The differences between the techniques lies in the method of delivering fresh gas for oxygenation. The High-Flow Nasal Oxygen Insufflation (HFNOI) is insufflation of heated (37 degrees Celsius) and humidified oxygen at weight related flow rates matching peak inspiratory flow thereby allowing a known inspired fraction of inspired oxygen. This enabled higher flow rate is also known to provide a positive expiratory pressure of 4-6cmH2O which may help maintain the airway patency. We have conducted studies in anaesthetised paediatric patients which demonstrated HFNO is an effective alternative oxygen delivery technique in normal children for the preservation of adequate oxygen saturation during apnoea and in children with abnormal airways undergoing tubeless airway surgery.

Alternatively, a Low Flow Nasal Oxygen Insufflation (LFNOI) catheter, a more traditional technique for microlaryngoscopy, is used, which is limited by its inability to humidify or heat the inhaled gas and thus the flow rates delivered are lower with subsequently no added positive pressure respiratory support.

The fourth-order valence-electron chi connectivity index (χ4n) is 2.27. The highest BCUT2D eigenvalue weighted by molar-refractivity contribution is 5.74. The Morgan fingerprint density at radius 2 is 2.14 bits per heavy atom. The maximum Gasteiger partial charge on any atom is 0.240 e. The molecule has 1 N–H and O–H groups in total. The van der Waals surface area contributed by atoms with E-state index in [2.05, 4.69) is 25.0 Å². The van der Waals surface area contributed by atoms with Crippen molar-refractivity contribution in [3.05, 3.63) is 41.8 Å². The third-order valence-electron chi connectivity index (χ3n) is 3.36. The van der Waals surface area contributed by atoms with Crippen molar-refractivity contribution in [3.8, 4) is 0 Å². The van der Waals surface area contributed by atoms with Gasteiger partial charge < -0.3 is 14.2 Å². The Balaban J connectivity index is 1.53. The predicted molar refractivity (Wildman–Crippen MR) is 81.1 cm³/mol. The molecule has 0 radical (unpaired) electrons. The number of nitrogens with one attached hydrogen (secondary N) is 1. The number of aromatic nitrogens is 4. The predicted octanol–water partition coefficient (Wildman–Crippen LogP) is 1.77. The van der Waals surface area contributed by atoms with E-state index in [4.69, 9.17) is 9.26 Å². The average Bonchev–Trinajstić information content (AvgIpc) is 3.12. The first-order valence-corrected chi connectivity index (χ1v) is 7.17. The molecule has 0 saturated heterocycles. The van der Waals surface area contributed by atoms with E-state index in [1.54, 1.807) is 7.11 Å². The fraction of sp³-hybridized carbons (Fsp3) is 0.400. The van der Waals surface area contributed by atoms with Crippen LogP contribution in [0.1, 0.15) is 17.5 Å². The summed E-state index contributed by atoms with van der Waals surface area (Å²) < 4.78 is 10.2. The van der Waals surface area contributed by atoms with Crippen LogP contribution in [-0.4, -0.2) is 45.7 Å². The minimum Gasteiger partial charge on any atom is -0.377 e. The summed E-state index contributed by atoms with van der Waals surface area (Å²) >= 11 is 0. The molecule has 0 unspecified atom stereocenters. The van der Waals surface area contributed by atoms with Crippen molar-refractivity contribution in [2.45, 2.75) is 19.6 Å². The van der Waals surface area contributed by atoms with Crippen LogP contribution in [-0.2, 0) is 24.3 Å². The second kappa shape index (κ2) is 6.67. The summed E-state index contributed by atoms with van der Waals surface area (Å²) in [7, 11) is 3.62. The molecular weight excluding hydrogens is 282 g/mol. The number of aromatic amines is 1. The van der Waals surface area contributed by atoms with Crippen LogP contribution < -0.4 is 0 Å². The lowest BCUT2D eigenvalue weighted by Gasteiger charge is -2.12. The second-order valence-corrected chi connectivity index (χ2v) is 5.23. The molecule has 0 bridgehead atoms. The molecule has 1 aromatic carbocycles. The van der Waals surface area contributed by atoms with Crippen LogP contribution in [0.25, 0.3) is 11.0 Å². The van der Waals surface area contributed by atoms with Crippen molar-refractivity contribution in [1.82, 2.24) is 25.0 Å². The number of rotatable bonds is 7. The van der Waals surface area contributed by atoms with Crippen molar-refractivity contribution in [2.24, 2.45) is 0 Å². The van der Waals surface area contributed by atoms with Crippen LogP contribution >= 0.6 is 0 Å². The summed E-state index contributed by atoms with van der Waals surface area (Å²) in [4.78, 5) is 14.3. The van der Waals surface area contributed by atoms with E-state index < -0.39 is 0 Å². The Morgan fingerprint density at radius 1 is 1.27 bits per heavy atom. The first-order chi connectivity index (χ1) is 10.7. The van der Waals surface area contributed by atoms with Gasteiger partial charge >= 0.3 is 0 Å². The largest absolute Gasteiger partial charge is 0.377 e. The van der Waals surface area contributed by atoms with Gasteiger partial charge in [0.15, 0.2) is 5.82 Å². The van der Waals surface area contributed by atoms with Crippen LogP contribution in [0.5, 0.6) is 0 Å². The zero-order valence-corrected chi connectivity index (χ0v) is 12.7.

Knowledge Gap

Inadvertent hypoxemia during airway surgery has implications for both surgical efficiency and efficacy, also for patient safety. We conducted a clinical audit within our department of children undergoing upper and lower airway assessment (HREC/16/QRCH/351). The study showed that more than 32% of children undergoing upper airway surgery experienced at least one hypoxemic event and in general 23% of surgeries required surgical interruption and the application of a rescue oxygenation technique due to a hypoxemic event. Apnoea is another additional risk particularly for small infants with abnormal airways as balancing an adequate depth of anaesthesia with spontaneous ventilation to facilitate the procedure is often very difficult. The onset of desaturation in apnoeic infants and children is much faster than in adults and is known to be age-dependent. After our first report to use HFNOI as an oxygenation method during microlaryngoscopy, high-flow very quickly became a standard anaesthetic technique in our department. We have conducted an electronic survey of practice of anaesthetists in our department and report 90% of our colleagues incorporate HFNOI for microlaryngoscopy at their discretion.